and poor use It as ajiealthful manner in transportation. Every park
has Its- cycle path, invariably swarming with riders. 'J'he cyclist' is supreme on the roadway. Taxis, autos
and carriages must dodge him. To
run down n. cyclist fe a serious
offense and the penalty is almost a.
term in prison. Tho national bicycle
cross country races in France excite
as much interest as our championship
baseball games. Priests lido ladles'
safety bicycles to protect their, flow-
ing robes.
Vie.*w Would   Be  Better ���
She was one of those women who
spend hours in lho shops, but never
Should  an  assistant
you made one.   -Make a decision,! buy  anything
approach  her and enquire what she
ia act. If you are wrong, admit
mistake or error; then go ahead
\\ do (lie right thing as you see it.
:-r bluff or try to cover up your
bakes, , Mistakes profit you if you
}U by them."
ftawa Woman Made Strong by
[Taking Lydia E. Pinkham's
Vegetable Compound
-  i
(>ttawa, Ontario.���"I waa terribly
���.'-down after the birth of my third
��y. I had awful bearing-down pains
I wa.s afraid 1 had serious trouble.
las tired 'all the time and had no
(���etite. My sister-in-law is taking
lia E. Pinkham's Vegetable Com-
nd and cannot praise it too highly
naked me to try it. I have liad
f-ndid results and feel fine all the
le now.   Any one who needs, a
Irough piclc-me-up soon . learns
n mc what to take. "���Mrs. Renk
���uin, 312 Cumberland Street, Ot-
a, Ontario.       ^
Terrible Backache
jamilton" Ont.���"After my baby
|[ born I had terrible backache and
[laches. I could not do my worlc and
, tired from the first minute I (rot
i But worst of all were.the. pains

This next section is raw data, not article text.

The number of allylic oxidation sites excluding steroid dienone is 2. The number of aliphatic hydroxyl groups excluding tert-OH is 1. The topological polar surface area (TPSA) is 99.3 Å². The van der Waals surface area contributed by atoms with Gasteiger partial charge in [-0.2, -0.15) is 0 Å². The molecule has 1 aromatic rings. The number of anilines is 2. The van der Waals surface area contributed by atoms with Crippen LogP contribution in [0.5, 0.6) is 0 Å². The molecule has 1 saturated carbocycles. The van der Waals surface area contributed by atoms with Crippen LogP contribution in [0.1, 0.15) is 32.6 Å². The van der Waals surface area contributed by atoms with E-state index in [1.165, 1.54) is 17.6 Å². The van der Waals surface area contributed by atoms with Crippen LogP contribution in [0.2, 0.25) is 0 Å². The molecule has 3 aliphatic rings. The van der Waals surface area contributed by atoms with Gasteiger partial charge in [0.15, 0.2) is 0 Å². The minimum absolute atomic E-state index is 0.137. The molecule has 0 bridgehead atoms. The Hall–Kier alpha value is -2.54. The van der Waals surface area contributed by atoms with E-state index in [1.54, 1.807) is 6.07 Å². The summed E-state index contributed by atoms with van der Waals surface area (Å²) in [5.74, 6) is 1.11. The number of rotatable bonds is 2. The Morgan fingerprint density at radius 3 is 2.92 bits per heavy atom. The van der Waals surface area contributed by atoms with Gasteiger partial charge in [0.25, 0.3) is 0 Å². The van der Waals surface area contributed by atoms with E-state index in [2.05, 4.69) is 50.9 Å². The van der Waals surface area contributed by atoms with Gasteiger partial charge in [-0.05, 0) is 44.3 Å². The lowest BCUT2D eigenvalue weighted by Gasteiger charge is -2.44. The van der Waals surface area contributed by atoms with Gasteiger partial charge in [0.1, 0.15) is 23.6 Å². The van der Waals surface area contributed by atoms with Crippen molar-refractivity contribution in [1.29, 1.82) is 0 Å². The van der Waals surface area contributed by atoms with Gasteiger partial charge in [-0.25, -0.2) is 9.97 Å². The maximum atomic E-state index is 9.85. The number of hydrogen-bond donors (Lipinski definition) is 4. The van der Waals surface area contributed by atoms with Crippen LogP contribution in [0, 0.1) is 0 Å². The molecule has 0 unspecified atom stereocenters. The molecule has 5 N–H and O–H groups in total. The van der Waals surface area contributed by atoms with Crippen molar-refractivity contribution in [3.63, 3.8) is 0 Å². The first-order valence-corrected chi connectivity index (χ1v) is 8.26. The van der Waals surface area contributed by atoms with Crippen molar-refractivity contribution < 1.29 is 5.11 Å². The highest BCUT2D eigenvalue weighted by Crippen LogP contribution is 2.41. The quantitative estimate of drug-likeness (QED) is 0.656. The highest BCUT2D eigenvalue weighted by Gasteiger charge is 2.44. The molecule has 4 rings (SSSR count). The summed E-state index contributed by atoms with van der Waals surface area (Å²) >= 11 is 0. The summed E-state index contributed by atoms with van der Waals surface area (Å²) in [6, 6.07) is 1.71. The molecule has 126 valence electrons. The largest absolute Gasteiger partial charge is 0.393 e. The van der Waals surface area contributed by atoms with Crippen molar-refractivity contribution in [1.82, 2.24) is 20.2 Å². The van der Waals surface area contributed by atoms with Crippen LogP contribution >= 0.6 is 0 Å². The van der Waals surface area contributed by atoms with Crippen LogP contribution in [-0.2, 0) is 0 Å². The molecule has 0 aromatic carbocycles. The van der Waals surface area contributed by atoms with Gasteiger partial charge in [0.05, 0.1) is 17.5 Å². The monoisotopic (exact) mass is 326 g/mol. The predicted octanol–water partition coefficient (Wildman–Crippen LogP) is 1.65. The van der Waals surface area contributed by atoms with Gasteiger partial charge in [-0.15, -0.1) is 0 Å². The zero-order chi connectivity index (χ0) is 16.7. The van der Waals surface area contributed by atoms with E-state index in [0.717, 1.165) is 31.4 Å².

j-iy sides when I moved about. I
J.to sit or lie down for a while af-
irards. I could keep my houso in
Ir, but many things had to go un-
li'at the time, because of my ail-
Its. I was told by a neighbor to
l> Lydia E. Pinkham's Vegetable
| pound, as she said it would build
;:p.   I was relieved before I had
(>r the first we bought and have
nad any trouble like it since. ''���
T. MarklEj 60 Burton Street,
tilton, Ontario, 0
needed, she invariably replied: _.
"Oh, I'm merely looking!"
" On this occasion she had been
wandering round the big store, passing from counter lo counter, turning
over first this and then that; when
an assistant asked her as usual:
"What cau I get you. madam?"
"Oh, I'm merely looking!" came her
prompt reply.
llut this assistant was braver than
the general kind, .-and he gently but
firmly retorted:
"Madam, if you would .take the
lift to our roof garden, you'll see a
great deal further."
Has Strlngless Violin
Canon F. W. (Mliiln rector of the
parish of Faulkbourne, England, has
a hobby���unique musical Instruments. He has about GOO specimens
from all cornors of the earth. Oddest
of all, perhaps, is a striugless violin.
Another surprising musical: instrument i.s what appears to lie a large
family Wble; when opened it shows,
a keyboard and a small set of pipes.
On this organ tho canon has played
at .mission services.
seldom shows as little,regard for his
owij life as for thai, of his victim. Jio
uses all his wiU to save himself from
lho gallows. The monster who is
spoken of as the "gorilla man'-' may